FATALE is a densely plotted and devilishly twisted erotic fantasy of a noir. Filmed with self-conscious style, it offers a variation on FATAL ATTRACTION that is not without merit, yet with a bemused view of womanhood that gives one pause. We are firmly ensconced in the, admittedly noir Madonna/whore paradigm here, but making a woman the smartest person of the piece does little to assuage the rankle.
In it we have the classic case of a good guy Derrick (Eric Ealy) making one, ahem, fatal mistake. But it’s not really his fault. He’s just had a fight with his adored and spectacular wife, Traci (Damaris Lewis) after which she told him she didn’t care if he went to a bachelor party in Vegas or not. He bounces back after a chat with best friend and business partner in their thriving sports management business, Rafe (Mike Colter), who tells him what a good husband he is and then confiscates his wedding ring, Derrick succumbs to the (further ahem) fatal charms of the seductive stranger (Hilary Swank). What should be a no-string attached fling in Vegas, she was just there blowing off steam from her high-stress job after all, naturally turns into a nightmare for our hero. On the very night that he cooks dinner for Traci and they reach some sort of accord, an intruder breaks into their posh hillside home, and the detective investigating is none other than the no-strings-attached fling. And, further naturally, she’s as complicated as Derrick’s life is about to be.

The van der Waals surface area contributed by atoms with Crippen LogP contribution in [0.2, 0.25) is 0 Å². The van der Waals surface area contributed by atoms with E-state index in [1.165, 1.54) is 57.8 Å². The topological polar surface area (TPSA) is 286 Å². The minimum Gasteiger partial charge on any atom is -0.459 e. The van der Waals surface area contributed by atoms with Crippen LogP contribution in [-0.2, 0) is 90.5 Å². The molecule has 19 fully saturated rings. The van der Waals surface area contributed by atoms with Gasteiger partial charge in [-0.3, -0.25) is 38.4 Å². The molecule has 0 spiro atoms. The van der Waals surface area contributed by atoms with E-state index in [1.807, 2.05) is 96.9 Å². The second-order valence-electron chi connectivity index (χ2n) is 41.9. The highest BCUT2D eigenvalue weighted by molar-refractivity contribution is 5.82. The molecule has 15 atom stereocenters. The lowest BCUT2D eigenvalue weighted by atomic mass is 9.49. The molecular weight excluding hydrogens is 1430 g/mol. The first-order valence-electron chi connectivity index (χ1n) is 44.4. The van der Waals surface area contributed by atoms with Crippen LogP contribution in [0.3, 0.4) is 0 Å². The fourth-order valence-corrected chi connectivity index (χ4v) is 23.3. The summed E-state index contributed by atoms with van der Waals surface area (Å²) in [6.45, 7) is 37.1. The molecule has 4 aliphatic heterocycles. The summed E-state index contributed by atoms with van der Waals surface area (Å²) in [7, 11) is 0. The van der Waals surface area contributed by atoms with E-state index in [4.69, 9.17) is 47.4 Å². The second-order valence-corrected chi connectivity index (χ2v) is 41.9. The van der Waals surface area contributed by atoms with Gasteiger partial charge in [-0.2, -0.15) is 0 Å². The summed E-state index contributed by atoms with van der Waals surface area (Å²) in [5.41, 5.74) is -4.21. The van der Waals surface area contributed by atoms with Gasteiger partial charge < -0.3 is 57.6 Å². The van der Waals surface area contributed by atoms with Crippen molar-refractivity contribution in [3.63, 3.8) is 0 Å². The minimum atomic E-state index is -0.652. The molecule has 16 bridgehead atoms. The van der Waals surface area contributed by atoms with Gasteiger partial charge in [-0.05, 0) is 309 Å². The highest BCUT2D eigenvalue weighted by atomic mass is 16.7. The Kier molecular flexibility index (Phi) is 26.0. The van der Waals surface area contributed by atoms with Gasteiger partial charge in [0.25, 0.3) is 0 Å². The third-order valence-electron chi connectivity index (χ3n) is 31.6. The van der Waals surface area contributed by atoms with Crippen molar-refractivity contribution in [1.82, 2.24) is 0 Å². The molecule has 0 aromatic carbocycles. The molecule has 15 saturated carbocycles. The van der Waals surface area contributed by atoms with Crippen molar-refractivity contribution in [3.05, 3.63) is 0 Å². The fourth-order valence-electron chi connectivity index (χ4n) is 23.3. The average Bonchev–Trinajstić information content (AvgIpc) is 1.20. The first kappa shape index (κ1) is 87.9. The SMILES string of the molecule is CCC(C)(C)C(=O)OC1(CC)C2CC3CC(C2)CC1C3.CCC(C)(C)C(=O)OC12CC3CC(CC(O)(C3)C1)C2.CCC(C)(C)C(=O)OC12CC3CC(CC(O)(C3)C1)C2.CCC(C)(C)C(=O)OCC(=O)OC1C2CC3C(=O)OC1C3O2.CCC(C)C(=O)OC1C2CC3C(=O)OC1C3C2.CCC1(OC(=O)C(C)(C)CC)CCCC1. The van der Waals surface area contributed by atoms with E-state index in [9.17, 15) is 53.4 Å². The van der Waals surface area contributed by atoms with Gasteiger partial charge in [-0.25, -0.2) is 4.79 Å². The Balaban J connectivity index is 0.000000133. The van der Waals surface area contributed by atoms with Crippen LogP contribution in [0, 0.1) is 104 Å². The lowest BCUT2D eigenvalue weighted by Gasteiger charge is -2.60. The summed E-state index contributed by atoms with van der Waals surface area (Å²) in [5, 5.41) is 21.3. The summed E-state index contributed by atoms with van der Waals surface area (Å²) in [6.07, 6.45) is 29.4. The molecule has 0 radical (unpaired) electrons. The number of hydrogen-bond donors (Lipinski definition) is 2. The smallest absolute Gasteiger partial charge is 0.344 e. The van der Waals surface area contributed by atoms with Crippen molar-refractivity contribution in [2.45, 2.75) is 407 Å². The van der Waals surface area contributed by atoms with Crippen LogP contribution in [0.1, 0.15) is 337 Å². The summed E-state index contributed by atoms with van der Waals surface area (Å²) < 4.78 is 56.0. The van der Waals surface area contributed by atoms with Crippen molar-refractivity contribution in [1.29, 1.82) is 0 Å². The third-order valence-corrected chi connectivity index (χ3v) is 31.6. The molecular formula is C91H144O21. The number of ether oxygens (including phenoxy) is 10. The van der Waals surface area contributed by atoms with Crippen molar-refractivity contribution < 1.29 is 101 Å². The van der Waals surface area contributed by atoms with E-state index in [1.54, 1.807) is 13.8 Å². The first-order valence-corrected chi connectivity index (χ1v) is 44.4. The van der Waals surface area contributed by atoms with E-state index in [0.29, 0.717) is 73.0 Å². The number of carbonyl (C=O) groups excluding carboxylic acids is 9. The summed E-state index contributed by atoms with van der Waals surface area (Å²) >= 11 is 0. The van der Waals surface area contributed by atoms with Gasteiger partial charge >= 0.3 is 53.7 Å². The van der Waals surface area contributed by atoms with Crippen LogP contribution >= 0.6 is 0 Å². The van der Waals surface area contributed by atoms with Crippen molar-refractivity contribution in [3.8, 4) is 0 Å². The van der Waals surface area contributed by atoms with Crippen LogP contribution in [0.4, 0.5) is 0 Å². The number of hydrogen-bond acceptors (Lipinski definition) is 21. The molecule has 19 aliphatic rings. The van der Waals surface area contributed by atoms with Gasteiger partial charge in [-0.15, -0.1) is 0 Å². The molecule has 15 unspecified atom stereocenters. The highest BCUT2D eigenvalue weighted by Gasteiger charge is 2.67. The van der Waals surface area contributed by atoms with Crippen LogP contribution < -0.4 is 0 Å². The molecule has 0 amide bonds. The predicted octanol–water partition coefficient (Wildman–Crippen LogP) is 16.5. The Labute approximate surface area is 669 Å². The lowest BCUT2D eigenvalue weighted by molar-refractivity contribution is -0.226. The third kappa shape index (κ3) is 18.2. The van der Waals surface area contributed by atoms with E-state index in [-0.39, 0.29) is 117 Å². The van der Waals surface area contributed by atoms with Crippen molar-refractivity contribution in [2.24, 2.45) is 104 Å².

It seems that Derrick has been living in a fool’s paradise as Valerie, the detective, exposes the suitably noir seamy underbelly of Derrick’s life. In short order, there is a body count to drive home the disillusionment, and he has been framed for a murder he didn’t commit. All the while, there is Valerie, assuring him that what happens in Vegas stays there, and revealing, bit by bit, that her agenda is anything but sexual.
David Loughery’s script takes on such time-honored noir tropes as official corruption in the person of Danny Pino, who figures into Valerie’s backstory full of personal demons and unresolved vengeance. Swank is genuinely terrifying as the calculating detective with a voracious sexual appetite and the smile more deadly in its ulterior motives than a shotgun blast. Her character’s throbbing intensity could have failed altogether with out the coolness in which Swank packages the psychopath who can pass for normal unless pushed too far.
Ealy is also good, but saddled with a character who is too good to be true. Xxxx gives him a mildly checkered past, no nuance, no trace of darkness that would make Derrick as interesting study in ethical struggle. That all the nubile women in his life are harridans doesn’t help, except, of course, for his saintly mother (Denise Dowse), the one who gives him a kick in the pants by way of a pep talk and reminds him that the only thing of value he ever had is his good name.
FATALE’s strongest point is it firmly entrenching itself in fantasy, even our detective lives in digs that are Architectural Digest approved. The plot holes are tidily subsumed into the dark vibes of unreality, with an effect is that is just short of parody, and anchored firmly in Swank’s performance. She is a virago on a mission that may not be savory, but sure is mesmerizing.